Departments of Radiology, School of Medicine, Isfahan University of Medical Sciences, Isfahan, Iran
Departments of Cardiology, School of Medicine, Isfahan University of Medical Sciences, Isfahan, Iran
Corresponding author: Maryam Moradi, Department of Radiology, School of Medicine, Isfahan University of Medical Sciences, Isfahan, Iran.
This is an open-access article distributed under the terms of the Creative Commons Attribution-Non Commercial-Share Alike 4.0 License, which allows others to remix, tweak, and build upon the work non-commercially, as long as the author is credited and the new creations are licensed under the identical terms.

How to cite this article: Nogourani MK, Moradi M, Khajouei AS, Farghadani M, Eshaghian A. Diagnostic value of intraluminal stent enhancement in estimating coronary in-stent restenosis. J Clin Imaging Sci 2020;10:12.



In-stent restenosis (ISR) diagnosis is among the most serious complications of patients undergone stent implantation. Although coronary computed tomography angiography (CCTA) has been widely used for ISR assessing, stent narrow lumen and presence of stent’s struts artifacts have limited its efficacy. The use of quantitative techniques may provide more valuable findings for ISR diagnosis. The aim of this study is to assess the predictive value of a quantitative technique of ISR estimation based on stent intraluminal enhancement derived from CCTA.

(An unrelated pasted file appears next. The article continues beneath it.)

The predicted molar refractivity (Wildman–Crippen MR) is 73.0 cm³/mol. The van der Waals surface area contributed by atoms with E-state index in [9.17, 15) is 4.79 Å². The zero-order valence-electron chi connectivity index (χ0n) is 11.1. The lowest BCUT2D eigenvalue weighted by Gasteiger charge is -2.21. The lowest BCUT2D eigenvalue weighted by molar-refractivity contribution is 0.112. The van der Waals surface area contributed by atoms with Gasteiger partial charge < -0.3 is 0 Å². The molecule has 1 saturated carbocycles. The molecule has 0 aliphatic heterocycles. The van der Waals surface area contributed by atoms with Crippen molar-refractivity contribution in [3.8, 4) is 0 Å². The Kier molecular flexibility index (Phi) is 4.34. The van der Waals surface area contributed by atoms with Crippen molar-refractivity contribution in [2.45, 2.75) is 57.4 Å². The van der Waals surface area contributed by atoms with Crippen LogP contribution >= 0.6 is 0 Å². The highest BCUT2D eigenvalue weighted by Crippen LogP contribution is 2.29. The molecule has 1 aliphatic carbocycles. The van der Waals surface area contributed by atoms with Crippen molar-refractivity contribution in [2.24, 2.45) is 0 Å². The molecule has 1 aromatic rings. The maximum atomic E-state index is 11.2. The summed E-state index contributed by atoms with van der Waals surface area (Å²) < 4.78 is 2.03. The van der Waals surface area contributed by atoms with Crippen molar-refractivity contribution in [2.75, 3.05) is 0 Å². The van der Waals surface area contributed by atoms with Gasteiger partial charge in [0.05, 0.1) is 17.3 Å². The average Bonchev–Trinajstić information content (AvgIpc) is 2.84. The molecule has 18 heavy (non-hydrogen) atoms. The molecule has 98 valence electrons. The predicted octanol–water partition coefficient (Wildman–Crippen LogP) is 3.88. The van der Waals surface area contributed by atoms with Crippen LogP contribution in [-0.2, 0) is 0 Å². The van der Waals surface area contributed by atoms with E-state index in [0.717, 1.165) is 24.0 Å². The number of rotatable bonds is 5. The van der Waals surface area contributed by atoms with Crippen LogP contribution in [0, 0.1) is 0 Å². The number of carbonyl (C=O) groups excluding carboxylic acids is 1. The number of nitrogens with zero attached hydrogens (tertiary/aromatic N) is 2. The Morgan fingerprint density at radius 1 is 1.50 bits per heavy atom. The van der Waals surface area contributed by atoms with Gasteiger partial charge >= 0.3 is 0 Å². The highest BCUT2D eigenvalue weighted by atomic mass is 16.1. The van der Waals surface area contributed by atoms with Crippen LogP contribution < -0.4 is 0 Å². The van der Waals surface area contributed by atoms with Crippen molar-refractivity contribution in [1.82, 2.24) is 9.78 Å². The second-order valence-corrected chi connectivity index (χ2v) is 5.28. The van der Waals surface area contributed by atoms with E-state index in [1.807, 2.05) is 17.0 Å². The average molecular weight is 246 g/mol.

Materials and Methods:

In the current study, 40 patients with the previous history of coronary artery diseases (CADs) and coronary stent placement who reexperienced CAD symptoms and referred for CCTA were assessed in 2017–2018. Stent intraluminal “enhancement value” (EV) was measured using calcium score and post-contrast images of CCTA. The cutoff point was determined using conventional invasive coronary angiography as the gold standard.


Total numbers of 58 stents were evaluated, in which stent intraluminal enhancement was assessed in initial, middle, and end sites of stent, achieved cutoff points for more than 50% of ISR were 204, 168, and 204 Hounsfield units, respectively. These cutoff points had diagnostic value of 77.5% for initial part, 86% for midpart, and 81% for end part, respectively.


The use of quantitative method of stent intraluminal EV for ISR estimation has better diagnostic value in comparison to qualitative techniques that can help better clinical decision making. Moreover, measurements of this method are somewhat easier and also secondary artifacts of stent struts and calcified plaques would be eliminated.


Computed tomography angiography
In-stent restenosis
Enhancement value